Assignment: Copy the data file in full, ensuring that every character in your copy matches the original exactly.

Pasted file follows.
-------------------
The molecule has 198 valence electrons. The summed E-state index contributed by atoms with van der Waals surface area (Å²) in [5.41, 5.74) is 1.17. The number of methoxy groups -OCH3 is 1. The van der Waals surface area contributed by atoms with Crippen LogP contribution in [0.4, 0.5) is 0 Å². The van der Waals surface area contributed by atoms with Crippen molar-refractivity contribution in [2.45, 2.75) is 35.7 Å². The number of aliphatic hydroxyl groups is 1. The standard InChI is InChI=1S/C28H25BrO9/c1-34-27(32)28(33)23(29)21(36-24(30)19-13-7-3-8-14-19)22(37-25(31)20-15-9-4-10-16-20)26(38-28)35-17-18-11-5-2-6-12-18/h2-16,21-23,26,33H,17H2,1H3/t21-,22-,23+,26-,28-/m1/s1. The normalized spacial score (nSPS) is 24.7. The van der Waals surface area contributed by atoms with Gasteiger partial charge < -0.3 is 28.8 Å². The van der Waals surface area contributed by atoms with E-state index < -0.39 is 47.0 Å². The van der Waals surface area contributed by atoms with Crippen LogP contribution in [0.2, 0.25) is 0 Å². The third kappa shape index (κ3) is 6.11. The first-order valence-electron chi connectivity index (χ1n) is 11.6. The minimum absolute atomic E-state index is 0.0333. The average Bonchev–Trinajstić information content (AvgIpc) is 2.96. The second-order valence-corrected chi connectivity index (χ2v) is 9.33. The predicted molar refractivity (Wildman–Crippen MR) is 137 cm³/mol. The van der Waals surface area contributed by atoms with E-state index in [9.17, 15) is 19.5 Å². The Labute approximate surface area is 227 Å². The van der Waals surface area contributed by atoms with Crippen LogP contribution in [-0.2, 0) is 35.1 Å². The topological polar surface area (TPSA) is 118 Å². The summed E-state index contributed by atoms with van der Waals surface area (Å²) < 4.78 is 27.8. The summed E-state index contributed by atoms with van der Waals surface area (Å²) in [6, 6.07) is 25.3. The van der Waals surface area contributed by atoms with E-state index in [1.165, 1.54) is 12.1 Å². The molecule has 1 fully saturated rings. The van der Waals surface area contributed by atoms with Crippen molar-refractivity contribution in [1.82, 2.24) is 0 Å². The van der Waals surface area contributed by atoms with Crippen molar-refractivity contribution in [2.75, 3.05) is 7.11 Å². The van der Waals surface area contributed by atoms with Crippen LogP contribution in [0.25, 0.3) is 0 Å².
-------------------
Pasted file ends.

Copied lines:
The molecule has 198 valence electrons. The summed E-state index contributed by atoms with van der Waals surface area (Å²) in [5.41, 5.74) is 1.17. The number of methoxy groups -OCH3 is 1. The van der Waals surface area contributed by atoms with Crippen LogP contribution in [0.4, 0.5) is 0 Å². The van der Waals surface area contributed by atoms with Crippen molar-refractivity contribution in [2.45, 2.75) is 35.7 Å². The number of aliphatic hydroxyl groups is 1. The standard InChI is InChI=1S/C28H25BrO9/c1-34-27(32)28(33)23(29)21(36-24(30)19-13-7-3-8-14-19)22(37-25(31)20-15-9-4-10-16-20)26(38-28)35-17-18-11-5-2-6-12-18/h2-16,21-23,26,33H,17H2,1H3/t21-,22-,23+,26-,28-/m1/s1. The normalized spacial score (nSPS) is 24.7. The van der Waals surface area contributed by atoms with Gasteiger partial charge < -0.3 is 28.8 Å². The van der Waals surface area contributed by atoms with E-state index < -0.39 is 47.0 Å². The van der Waals surface area contributed by atoms with Crippen LogP contribution in [0.2, 0.25) is 0 Å². The third kappa shape index (κ3) is 6.11. The first-order valence-electron chi connectivity index (χ1n) is 11.6. The minimum absolute atomic E-state index is 0.0333. The average Bonchev–Trinajstić information content (AvgIpc) is 2.96. The second-order valence-corrected chi connectivity index (χ2v) is 9.33. The predicted molar refractivity (Wildman–Crippen MR) is 137 cm³/mol. The van der Waals surface area contributed by atoms with E-state index in [9.17, 15) is 19.5 Å². The Labute approximate surface area is 227 Å². The van der Waals surface area contributed by atoms with Crippen LogP contribution in [-0.2, 0) is 35.1 Å². The topological polar surface area (TPSA) is 118 Å². The summed E-state index contributed by atoms with van der Waals surface area (Å²) < 4.78 is 27.8. The summed E-state index contributed by atoms with van der Waals surface area (Å²) in [6, 6.07) is 25.3. The van der Waals surface area contributed by atoms with E-state index in [1.165, 1.54) is 12.1 Å². The molecule has 1 fully saturated rings. The van der Waals surface area contributed by atoms with Crippen molar-refractivity contribution in [1.82, 2.24) is 0 Å². The van der Waals surface area contributed by atoms with Crippen molar-refractivity contribution in [2.75, 3.05) is 7.11 Å². The van der Waals surface area contributed by atoms with Crippen LogP contribution in [0.25, 0.3) is 0 Å².